Theory of Information


We must always bear in mind that our bridge bidding is a highly restricted language (just 35 + 3 elements and a restrictive grammar too) and therefore perfection is simply not possible!
At the same time then; the greater should be our concern to get the most out of its limited possibilities. Would you not agree?
When one considers that the possible number of deals is:
53,644,737,765,488,792,839,237,440,000. On the other hand
the total number of possible bidding sequences is also very large, but a large percentage are unusable.
There is a mathematical theory of the information applicable to any system, and do not doubt the power of this theory,  whether applied to discrete systems like in bridge, human languages, electron states of a Hydrogen atom or in non-discrete physical systems such as fluiddynamics, general relativity, electrodynamics  etc.
This theory is known as 'Fisher Information'. If one stops to realise that this theory can be used to derive many of the most important mathematical representations of the physical world, such as, fluiddynamics (Stokes), General relativity (Einstein) and even Quantum Mechanics etc - it is indeed a mathematical and little known unification of physics!
It can most definetely be applied to bridge bidding - a discrete system - too!
What it tells us is that the maximum information that can be passed at any bid depends on the proper use of all available bids and crucially the more economical a bid is the broader the information it contains must be. And put more quantitatively the amount of information must decline, quite rapidly according to theory, with with each possible available bid and a recognition that the information in each possible bid will decrease, that is 'become more specific', as more bidding space is consumed. This will not come as a surprise, I'm sure, but what maybe a big surprise is that there is a more rapid decay in the amount of information with  each successive bid should convey than you may expect. 
I know of no bidding system that comes even close to this. This is not surprising as it would inevitably cause intense artificiality and given that most of our bidding systems have naturalness at their heart the outcome is clear.
So, the theory would expect that economical bids like PASS, double or next bid should be very general and the more of precious bidding space that is consumed the less information, that is more specific, will be inferred.
This is a clear endorsement of 'doubler' bids, bids that make further bids pass far different information from that would be passed directly - including further 'doubler' bids! It would also suggest that in opening bids such as 'PASS' should have the highest frequency (it most certainly does! >40%).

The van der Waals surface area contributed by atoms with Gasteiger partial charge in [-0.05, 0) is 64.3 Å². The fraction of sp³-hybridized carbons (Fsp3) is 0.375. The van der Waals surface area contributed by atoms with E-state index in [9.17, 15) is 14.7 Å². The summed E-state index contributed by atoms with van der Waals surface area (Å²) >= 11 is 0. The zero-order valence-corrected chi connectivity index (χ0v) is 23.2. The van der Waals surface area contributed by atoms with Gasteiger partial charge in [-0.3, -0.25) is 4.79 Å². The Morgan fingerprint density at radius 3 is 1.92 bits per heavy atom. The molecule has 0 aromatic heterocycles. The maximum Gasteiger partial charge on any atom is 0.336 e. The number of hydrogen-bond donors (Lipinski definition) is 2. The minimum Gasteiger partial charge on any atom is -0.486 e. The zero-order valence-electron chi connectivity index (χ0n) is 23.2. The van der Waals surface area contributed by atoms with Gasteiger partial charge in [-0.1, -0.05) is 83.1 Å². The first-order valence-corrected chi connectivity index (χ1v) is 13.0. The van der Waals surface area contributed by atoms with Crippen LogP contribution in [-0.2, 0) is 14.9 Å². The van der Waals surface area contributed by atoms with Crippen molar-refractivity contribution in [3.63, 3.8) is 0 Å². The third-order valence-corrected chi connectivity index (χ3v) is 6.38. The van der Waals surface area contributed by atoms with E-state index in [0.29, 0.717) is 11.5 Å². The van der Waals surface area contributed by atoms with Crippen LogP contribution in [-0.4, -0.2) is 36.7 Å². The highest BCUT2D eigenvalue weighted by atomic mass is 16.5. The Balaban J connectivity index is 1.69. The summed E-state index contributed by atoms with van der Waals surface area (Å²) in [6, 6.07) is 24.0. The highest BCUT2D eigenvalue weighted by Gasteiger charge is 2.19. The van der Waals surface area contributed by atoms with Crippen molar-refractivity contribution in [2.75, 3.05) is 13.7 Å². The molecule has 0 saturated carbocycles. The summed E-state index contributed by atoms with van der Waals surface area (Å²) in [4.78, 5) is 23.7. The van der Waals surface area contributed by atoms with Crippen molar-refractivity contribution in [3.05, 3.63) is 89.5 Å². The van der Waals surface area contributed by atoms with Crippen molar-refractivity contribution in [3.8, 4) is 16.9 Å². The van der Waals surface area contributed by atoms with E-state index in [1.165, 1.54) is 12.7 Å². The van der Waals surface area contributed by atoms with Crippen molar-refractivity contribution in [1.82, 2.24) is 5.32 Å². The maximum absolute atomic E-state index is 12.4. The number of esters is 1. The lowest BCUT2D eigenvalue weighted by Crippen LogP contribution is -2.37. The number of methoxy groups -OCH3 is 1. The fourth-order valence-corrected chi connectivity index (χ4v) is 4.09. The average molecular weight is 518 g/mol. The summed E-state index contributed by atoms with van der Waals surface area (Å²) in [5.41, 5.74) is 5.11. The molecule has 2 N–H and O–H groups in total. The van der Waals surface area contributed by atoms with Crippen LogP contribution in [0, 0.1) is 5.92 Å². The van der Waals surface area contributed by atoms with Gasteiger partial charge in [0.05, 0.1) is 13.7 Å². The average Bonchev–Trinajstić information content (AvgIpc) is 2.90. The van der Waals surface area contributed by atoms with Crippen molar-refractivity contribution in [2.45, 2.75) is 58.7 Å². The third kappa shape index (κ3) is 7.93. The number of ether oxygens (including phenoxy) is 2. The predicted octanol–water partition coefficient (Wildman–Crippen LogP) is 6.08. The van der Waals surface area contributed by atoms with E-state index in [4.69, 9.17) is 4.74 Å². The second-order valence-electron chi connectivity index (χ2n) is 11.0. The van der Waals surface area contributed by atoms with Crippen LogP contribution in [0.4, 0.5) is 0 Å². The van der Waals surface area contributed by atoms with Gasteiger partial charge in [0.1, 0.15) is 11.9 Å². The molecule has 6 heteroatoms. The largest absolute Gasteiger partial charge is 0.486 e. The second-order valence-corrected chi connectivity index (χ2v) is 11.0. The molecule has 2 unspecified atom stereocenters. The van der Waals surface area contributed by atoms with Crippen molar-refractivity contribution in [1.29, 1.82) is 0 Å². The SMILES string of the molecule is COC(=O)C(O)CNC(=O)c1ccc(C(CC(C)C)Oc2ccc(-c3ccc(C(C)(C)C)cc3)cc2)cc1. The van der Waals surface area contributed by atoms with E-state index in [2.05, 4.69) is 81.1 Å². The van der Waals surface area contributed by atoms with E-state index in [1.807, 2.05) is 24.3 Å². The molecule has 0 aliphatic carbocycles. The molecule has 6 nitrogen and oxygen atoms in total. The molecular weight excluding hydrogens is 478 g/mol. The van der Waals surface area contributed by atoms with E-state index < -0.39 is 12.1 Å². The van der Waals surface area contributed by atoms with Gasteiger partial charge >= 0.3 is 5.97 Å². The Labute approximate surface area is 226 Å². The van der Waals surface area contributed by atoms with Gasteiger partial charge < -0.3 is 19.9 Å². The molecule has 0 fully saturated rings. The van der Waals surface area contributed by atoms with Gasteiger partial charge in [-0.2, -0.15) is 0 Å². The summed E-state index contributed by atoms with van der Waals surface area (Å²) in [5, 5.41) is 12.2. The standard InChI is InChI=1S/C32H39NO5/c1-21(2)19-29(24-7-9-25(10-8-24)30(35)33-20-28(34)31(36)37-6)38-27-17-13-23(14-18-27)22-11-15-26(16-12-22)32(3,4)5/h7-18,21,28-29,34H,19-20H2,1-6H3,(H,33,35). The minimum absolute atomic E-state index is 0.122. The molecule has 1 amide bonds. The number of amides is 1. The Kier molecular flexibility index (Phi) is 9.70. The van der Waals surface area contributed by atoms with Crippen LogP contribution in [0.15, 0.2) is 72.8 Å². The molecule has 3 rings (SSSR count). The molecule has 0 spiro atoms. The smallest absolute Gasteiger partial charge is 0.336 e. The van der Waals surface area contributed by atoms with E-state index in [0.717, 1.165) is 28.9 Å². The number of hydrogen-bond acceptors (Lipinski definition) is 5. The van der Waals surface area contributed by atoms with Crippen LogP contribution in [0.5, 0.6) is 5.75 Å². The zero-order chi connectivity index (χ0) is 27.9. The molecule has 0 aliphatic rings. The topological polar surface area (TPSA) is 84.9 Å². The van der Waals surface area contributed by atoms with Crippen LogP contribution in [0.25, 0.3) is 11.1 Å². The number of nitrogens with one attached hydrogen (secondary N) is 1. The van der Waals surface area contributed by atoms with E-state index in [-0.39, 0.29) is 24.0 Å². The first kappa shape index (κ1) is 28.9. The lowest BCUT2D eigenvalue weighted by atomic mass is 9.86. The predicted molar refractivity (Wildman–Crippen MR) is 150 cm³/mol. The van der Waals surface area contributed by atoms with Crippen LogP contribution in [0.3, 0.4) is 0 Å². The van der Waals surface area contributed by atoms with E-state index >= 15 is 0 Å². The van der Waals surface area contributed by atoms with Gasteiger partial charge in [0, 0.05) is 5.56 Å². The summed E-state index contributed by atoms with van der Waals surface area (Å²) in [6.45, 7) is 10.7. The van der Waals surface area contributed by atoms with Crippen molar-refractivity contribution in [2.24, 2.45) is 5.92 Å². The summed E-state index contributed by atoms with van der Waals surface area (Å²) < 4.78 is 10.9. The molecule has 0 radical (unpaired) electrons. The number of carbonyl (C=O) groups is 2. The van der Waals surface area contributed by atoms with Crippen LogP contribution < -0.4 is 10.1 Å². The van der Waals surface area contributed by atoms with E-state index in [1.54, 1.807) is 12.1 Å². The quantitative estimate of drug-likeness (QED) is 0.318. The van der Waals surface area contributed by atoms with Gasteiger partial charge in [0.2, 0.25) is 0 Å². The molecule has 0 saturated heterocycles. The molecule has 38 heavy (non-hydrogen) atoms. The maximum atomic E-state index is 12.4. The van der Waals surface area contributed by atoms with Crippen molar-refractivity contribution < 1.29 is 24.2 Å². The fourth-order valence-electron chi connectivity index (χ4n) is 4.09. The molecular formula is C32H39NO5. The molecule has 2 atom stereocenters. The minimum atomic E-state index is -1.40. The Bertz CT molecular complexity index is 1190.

Let's take a look at ACOL:
1 should be the most frequent bid - this is far from true in ACOL.
Indeed frequency seems to increase from 1 through to a lordly 1NT!
Well in 'beta ACOL' we do address this failure in ACOL: increasing the frequency of 1 & 1 at the expense of 4 card openings in 1H, 1S and particularly 1NT.  This is a powerful endorsement of beta ACOL over ACOL.
If the principles of information are taken to the limit in a bidding system even beta ACOL would be shown up!
A futuristic system following the Tof I would open 1
most frequently - may become as wide as for example: 'any balanced hand in a range of 11-15 points, followed by a 1 response with a very wide spectrum too. Well I'm not about to go about constructing such a futuristic system right now, although admittedly I have given it some thought!
I guess, also I still believe in a balance between 'naturalness' & 'artificiality', the former more human and easier on the memory while the latter  requiring considerable mental effort and dare I say prone to disaster when misunderstandings occur!
Finally how do the most common systems of today measure up to this theory? Conclusion none is better than any other!

What of beta ACOL as compared to ACOL, well I claim a definite improvement! Consider these:
The above is not an exhaustive list! and Its also arguable that the EBU's straightjackets have and still will resist innovation in over-protection of ACOL.

I strongly advocate that beginers in bridge learn a 5 card major system SAYC which will be a much quicker, easier and more effective entry to competitive bridge.